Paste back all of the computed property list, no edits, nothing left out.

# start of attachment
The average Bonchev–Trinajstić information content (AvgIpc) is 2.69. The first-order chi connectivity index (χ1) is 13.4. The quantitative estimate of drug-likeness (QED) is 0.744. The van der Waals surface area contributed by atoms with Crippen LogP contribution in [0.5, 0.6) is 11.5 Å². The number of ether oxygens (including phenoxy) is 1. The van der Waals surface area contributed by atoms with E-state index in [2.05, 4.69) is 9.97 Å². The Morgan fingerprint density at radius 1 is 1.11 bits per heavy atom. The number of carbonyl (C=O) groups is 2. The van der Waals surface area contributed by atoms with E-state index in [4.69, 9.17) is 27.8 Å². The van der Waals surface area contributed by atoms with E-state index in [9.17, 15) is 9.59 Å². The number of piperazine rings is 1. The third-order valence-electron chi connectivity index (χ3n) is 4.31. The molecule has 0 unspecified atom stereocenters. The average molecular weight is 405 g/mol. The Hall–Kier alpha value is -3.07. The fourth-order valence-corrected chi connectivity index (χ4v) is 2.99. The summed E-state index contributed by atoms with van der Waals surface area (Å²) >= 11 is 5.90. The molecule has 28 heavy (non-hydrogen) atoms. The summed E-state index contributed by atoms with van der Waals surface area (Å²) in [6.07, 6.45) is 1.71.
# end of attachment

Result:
The average Bonchev–Trinajstić information content (AvgIpc) is 2.69. The first-order chi connectivity index (χ1) is 13.4. The quantitative estimate of drug-likeness (QED) is 0.744. The van der Waals surface area contributed by atoms with Crippen LogP contribution in [0.5, 0.6) is 11.5 Å². The number of ether oxygens (including phenoxy) is 1. The van der Waals surface area contributed by atoms with E-state index in [2.05, 4.69) is 9.97 Å². The Morgan fingerprint density at radius 1 is 1.11 bits per heavy atom. The number of carbonyl (C=O) groups is 2. The van der Waals surface area contributed by atoms with E-state index in [4.69, 9.17) is 27.8 Å². The van der Waals surface area contributed by atoms with E-state index in [9.17, 15) is 9.59 Å². The number of piperazine rings is 1. The third-order valence-electron chi connectivity index (χ3n) is 4.31. The molecule has 0 unspecified atom stereocenters. The average molecular weight is 405 g/mol. The Hall–Kier alpha value is -3.07. The fourth-order valence-corrected chi connectivity index (χ4v) is 2.99. The summed E-state index contributed by atoms with van der Waals surface area (Å²) >= 11 is 5.90. The molecule has 28 heavy (non-hydrogen) atoms. The summed E-state index contributed by atoms with van der Waals surface area (Å²) in [6.07, 6.45) is 1.71.